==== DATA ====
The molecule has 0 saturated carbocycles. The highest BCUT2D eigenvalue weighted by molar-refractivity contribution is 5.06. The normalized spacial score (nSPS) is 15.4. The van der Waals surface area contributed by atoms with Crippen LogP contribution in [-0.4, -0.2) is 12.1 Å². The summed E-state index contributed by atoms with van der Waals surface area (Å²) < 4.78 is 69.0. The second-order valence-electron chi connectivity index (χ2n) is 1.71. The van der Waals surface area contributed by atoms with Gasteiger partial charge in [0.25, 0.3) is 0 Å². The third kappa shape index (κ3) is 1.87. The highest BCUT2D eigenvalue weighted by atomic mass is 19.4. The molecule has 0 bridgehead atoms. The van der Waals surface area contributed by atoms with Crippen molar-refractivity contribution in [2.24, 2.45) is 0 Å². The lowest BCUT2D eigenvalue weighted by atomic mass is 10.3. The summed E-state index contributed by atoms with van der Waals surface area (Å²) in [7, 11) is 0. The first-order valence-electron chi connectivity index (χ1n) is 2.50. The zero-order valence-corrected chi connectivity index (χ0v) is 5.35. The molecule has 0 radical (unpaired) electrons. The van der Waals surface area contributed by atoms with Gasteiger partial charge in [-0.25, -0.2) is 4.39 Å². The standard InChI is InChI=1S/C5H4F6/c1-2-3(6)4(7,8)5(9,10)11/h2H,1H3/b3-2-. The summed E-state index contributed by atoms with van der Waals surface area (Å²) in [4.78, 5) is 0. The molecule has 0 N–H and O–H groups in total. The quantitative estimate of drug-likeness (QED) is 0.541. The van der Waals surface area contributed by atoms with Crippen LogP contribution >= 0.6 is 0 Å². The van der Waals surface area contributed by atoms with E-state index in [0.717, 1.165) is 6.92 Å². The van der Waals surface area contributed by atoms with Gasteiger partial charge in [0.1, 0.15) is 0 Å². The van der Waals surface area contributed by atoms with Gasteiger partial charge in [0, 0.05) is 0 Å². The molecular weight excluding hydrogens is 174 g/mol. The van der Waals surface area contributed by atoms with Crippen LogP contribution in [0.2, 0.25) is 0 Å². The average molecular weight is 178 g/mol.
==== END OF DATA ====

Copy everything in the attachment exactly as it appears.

The molecule has 0 saturated carbocycles. The highest BCUT2D eigenvalue weighted by molar-refractivity contribution is 5.06. The normalized spacial score (nSPS) is 15.4. The van der Waals surface area contributed by atoms with Crippen LogP contribution in [-0.4, -0.2) is 12.1 Å². The summed E-state index contributed by atoms with van der Waals surface area (Å²) < 4.78 is 69.0. The second-order valence-electron chi connectivity index (χ2n) is 1.71. The van der Waals surface area contributed by atoms with Gasteiger partial charge in [0.25, 0.3) is 0 Å². The third kappa shape index (κ3) is 1.87. The highest BCUT2D eigenvalue weighted by atomic mass is 19.4. The molecule has 0 bridgehead atoms. The van der Waals surface area contributed by atoms with Crippen molar-refractivity contribution in [2.24, 2.45) is 0 Å². The lowest BCUT2D eigenvalue weighted by atomic mass is 10.3. The summed E-state index contributed by atoms with van der Waals surface area (Å²) in [7, 11) is 0. The first-order valence-electron chi connectivity index (χ1n) is 2.50. The zero-order valence-corrected chi connectivity index (χ0v) is 5.35. The molecule has 0 radical (unpaired) electrons. The van der Waals surface area contributed by atoms with Gasteiger partial charge in [-0.25, -0.2) is 4.39 Å². The standard InChI is InChI=1S/C5H4F6/c1-2-3(6)4(7,8)5(9,10)11/h2H,1H3/b3-2-. The summed E-state index contributed by atoms with van der Waals surface area (Å²) in [4.78, 5) is 0. The molecule has 0 N–H and O–H groups in total. The quantitative estimate of drug-likeness (QED) is 0.541. The van der Waals surface area contributed by atoms with Crippen LogP contribution >= 0.6 is 0 Å². The van der Waals surface area contributed by atoms with E-state index in [0.717, 1.165) is 6.92 Å². The van der Waals surface area contributed by atoms with Gasteiger partial charge in [0.1, 0.15) is 0 Å². The van der Waals surface area contributed by atoms with Gasteiger partial charge in [0, 0.05) is 0 Å². The molecular weight excluding hydrogens is 174 g/mol. The van der Waals surface area contributed by atoms with Crippen LogP contribution in [0.2, 0.25) is 0 Å². The average molecular weight is 178 g/mol.